Friday, April 15, 2011

Finding may end a 30-year scientific debate


A chance observation by a Queen's researcher might have ended a decades-old debate about the precise way antifreeze proteins (AFP) bind to the surface of ice crystals.

"We got a beautiful view of water bound to the ice-binding site on the protein," says Peter Davies, a professor in the Department of Biochemistry and a world leader in antifreeze protein research. "In a sense we got a lucky break."

AFPs are a class of proteins that bind to the surface of crystals and prevent further growth and recrystallization of ice. Fish, insects, bacteria and plants that live in sub-zero environments all rely on AFPs to survive. AFPs are also important to many industries, including ice cream and frozen yogurt production which relies on AFPs to control ice-crystal growth.

The implications of this finding reach far beyond creating low-fat, high water-content ice cream that maintains a rich, creamy texture. Having a clear idea of how AFPs bind to the surface of would allow researchers and industries to engineer strong, versatile AFPs with countless commercial applications ranging from increasing the freeze tolerance of crops to enhancing the preservation of transplant organs and tissues.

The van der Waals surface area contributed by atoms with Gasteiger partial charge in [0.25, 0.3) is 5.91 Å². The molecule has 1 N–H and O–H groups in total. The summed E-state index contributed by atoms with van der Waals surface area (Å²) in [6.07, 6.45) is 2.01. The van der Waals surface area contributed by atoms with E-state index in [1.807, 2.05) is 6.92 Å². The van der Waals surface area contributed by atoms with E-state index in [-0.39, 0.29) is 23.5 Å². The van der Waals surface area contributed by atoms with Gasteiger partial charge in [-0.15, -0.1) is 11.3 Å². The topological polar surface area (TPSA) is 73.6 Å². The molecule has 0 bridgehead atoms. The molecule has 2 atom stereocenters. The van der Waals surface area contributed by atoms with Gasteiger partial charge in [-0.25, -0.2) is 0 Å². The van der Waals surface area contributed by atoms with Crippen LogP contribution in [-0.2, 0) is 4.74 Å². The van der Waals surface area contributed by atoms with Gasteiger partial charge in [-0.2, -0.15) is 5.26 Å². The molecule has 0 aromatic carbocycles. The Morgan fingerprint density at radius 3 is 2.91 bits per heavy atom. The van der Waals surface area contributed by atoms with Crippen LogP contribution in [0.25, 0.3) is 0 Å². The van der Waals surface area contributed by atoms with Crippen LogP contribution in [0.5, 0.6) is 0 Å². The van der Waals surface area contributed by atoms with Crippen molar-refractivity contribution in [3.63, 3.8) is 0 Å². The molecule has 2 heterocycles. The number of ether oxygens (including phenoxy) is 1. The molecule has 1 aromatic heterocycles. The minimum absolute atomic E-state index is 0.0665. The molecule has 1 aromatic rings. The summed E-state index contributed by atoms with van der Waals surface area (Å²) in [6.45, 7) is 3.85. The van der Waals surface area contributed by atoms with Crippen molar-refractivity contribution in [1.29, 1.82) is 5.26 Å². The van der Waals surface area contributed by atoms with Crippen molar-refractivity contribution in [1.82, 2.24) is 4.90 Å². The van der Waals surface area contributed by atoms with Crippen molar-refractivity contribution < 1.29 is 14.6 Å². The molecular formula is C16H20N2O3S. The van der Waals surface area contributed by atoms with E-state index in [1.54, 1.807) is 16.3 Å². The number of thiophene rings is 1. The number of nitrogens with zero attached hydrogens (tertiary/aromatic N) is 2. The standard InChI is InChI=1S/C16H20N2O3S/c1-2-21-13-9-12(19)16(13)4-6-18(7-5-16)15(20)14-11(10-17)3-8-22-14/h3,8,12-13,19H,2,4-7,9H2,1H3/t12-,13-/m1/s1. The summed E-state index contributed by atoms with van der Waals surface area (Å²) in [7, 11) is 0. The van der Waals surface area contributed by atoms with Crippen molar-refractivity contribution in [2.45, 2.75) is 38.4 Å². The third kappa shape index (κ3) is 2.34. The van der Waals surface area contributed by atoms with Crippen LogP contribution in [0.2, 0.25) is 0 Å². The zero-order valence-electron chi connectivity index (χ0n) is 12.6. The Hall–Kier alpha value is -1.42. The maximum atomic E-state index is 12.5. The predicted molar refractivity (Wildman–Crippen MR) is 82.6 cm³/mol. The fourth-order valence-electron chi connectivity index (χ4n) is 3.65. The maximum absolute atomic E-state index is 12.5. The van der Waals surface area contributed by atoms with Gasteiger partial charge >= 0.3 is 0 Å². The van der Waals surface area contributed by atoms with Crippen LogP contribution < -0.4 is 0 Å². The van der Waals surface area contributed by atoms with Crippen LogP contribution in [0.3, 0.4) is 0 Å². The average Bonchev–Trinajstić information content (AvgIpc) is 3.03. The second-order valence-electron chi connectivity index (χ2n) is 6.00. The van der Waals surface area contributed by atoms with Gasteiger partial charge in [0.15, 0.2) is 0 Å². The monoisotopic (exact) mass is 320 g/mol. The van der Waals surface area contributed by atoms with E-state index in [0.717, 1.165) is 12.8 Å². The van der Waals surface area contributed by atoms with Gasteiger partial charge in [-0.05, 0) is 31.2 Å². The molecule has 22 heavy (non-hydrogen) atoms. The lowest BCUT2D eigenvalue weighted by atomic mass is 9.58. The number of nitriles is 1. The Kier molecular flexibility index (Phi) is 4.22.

While determining the of an AFP from an Antarctic , biochemistry doctoral candidate Christopher Garnham was fortunate enough to see an exposed ice-binding site—a rare find in the field of AFP crystallography that Mr. Garnham studies.

The ice binding surface of an AFP contains both hydrophobic or 'water repelling' groups as well as hydrophilic or 'water loving' groups. Until now, the exact function of these counter-acting forces with respect to ice-binding was unknown.

While the presence of water repellent sites can appear counterintuitive on a protein that bonds with ice, Mr. Garnham and Dr. Davies are hypothesizing that the function of these water repellent sites is to force water molecules near the surface of the protein into an ice-like cage that mirrors the pattern of water molecules on the surface of the ice crystal. The water-loving sites on the protein's surface then anchor this ice-like cage to the via hydrogen bonds. Not until the ordered waters are anchored to the AFP is it able to bond to ice.

More information: This research will be published today in the Proceedings of the National Academy of Sciences.

Provided by Queen's University (news : web)

New technique tracks viral infections, aids development of antiviral drugs

 Scientists at the Naval Research Laboratory Center for Bio-Molecular Science and Engineering have developed a method to detect the presence of viruses in cells and to study their growth. Targeting a virus that has ribonucleic acid (RNA) as its genetic makeup, the new technique referred to as locked nucleic acid (LNA) flow cytometry-fluorescence in situ hybridization (flow-FISH), involves the binding of an LNA probe to viral RNA.

While individual parts of the technique have been developed previously, Drs. Kelly Robertson and Eddie Chang, in collaboration with researchers at the NRL Lab for Biosensors and Biomaterials, demonstrate for the first time that the combination of LNA probes with flow-FISH can be used to quantify in infected cells. This also allows the scientists to monitor the changes in viral RNA accompanying treatment.